Good Evening: Grappling with an already confusing investment climate, investors were treated today to a GM bankruptcy filing and a scorching stock market rally. To the list of firsts previously set during the 2007-2009 bear stock market, we can now add the Chapter 11 filing of a current Dow component, the steepest 2-10 year yield curve in history, and the largest monthly gain for commodities prices in a quarter century. In response to these tidings, the S&P 500 is now at a 7 month high, some 41% off its March low. Since many institutional investors have been caught underexposed to their benchmarks, and since the S&P looks like it has broken out of its May trading range to the upside, it is quite within the realm of possibility that the S&P makes a run at 1000 — a level fully 50% above its March nadir. If you are having trouble making sense of the current environment, you are not alone. As we shall see, some firms are posting widely divergent research as to where the U.S. economy is heading next.
Monday’s rally really started on Friday afternoon, when the tape hit a gusher during the final minutes of trading. I don’t hold with some of the conspiracy-minded theories on Friday’s late day ramp job; it could have been anything from an error to some clumsy trading by some of the infamous “ultra” ETFs. Whatever the reason, the late leap in prices left the S&P 500 charts looking poised to break out to the upside, and Friday’s rally continued early this morning. Another firm set of economic numbers in China bolstered equities across the globe, and our index futures were pointing to gains of between 1% and 2% prior to the opening bell. This morning’s release of a raft of better than expected economic releases only bolstered the case of those who firmly believe that China ‘s economy has recovered and that ours will soon follow. Worried that this perception of a return to growth would gain further currency, not-long-enough stock investors bought equities, while Treasury investors sold long dated issues with equal fervor (see below).
Other than some jokes (GM now stands for “Government Motors”, etc.), the sad and widely anticipated GM bankruptcy filing had little impact on the markets. The filing will further disrupt U.S. auto production and consumption during the weeks ahead, and it will also add another stock to our Government’s taxpayer-funded equity portfolio. The Feds now own chunks of 5 companies in the Dow Jones Industrial Average (at least for now — GM and C are to be replaced next week by CSCO and TRV). AXP, BAC, C, GM, and JPM may not pass Jim Cramer’s “Am I diversified?” test, but few will argue that this motley bunch could be called the new “Dogs of the Dow”. Toss in Chrysler, AIG, the GSEs, and all the TARP recipients, and we taxpayers are assembling quite an exposure to the automakers and financial companies. Even if the taxpayers that comprise the UAW are somehow more senior than either bondholders or non auto-assembling taxpayers, we’re all in this together now. Let’s hope divesting ourselves of these bow wows will be less painful than accumulating them. We’ll need every cent we can muster to help pay off our escalating budget deficit.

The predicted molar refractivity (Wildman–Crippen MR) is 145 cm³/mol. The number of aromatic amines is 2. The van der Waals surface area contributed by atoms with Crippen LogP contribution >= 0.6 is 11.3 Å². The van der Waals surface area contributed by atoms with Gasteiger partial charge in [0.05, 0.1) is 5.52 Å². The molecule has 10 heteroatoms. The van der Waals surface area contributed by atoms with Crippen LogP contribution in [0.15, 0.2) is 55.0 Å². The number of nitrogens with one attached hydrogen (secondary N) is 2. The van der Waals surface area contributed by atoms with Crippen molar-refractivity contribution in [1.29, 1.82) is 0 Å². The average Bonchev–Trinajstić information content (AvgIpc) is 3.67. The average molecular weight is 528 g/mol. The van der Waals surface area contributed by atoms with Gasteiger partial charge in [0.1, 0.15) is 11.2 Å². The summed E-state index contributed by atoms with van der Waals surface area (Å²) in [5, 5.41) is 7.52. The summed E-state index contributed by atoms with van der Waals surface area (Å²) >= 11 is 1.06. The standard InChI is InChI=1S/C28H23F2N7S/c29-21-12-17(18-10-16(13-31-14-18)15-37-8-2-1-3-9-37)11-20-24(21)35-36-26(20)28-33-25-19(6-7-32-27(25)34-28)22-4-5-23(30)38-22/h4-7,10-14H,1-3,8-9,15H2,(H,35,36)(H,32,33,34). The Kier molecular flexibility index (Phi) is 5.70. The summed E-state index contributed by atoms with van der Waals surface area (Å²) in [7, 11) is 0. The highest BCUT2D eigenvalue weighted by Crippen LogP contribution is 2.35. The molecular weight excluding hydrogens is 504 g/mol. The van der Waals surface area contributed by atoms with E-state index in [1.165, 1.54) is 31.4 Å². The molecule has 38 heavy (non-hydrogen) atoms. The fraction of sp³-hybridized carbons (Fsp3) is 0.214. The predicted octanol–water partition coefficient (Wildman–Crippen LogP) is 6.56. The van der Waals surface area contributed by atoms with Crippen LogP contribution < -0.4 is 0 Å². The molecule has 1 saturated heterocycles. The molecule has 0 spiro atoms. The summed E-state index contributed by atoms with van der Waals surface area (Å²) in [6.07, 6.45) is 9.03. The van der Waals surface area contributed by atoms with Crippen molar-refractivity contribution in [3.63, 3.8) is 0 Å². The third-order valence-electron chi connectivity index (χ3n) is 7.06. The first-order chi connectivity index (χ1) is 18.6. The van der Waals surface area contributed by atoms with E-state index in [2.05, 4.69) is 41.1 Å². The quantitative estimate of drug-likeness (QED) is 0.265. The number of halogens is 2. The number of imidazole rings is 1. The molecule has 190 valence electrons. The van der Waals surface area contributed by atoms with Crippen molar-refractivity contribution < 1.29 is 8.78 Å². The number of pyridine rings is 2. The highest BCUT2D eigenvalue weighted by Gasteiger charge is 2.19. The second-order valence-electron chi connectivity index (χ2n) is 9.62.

After this morning’s upward explosion in New York , the major averages settled into a trading range between 2% and 3% higher. The tape never did retreat much at all during the session and by day’s end the averages sported gains of between 2.6% (Dow) and 4.7% (Dow Transports). Small stocks did quite well, and it seemed the more speculative the name, the better it did today. With bullish sentiment on the rise (the CS equity risk appetite index is nearing the “euphoria zone”) and with measures of volatility ebbing (the VIX has often traded below 30 lately), it is of little wonder the technicians are saying this market has broken out to the upside. Treasurys were abandoned once again today, and yields climbed 20 bps on the long end. The dollar weakened again, and though the greenback made a bit of a comeback later in the day, commodities kept rising. After posting in May their best monthly gain since 1974, the commodities comprising the CRB index kicked off June with a rousing 3% gain.
Rising equity and commodity prices, accompanied by diminishing bids for Treasurys and the dollar, mean economic growth will soon return to the U.S. , right? “Yes”, says the top-down looking, London-based fixed income team at Credit Suisse, while “no” is the reply from the same firm’s bottom-up looking, New York-based equity analysts (see attached PDFs). Credit Suisse argues, persuasively in each instance, that the “green shoots” everyone seems to have an opinion about will either soon be trampled or as high as an elephant’s eye by the fourth of July. The fixed income team’s case rests on a restocking of depleted inventories, which will lead to positive industrial production figures by this summer.
The equity analysts don’t see it that way. Both the homebuilding team and the folks who track rail car shipments say the very latest indications in those markets are still pointing south. Mr. Market has registered his vote, with each asset class indicating some form of growth and/or inflation is on the horizon. But he is a fickle gentleman, and even the CS fixed income team admits that their forecast will prove too optimistic if employment trends don’t improve later this year. I worry less about the monthly squiggles in the economy than I do about how we pay for everything in the out years. It may all be a bit confusing, but that’s what printing money tends to do. The excess liquidity tends to find a way into the asset markets, and it gives everyone an ersatz sense of confidence. Until the Fed can print jobs as easily as it prints currency, the other 25 names in the Dow are at risk of dogging it every bit as much as the five we all own together.
— Jack McHugh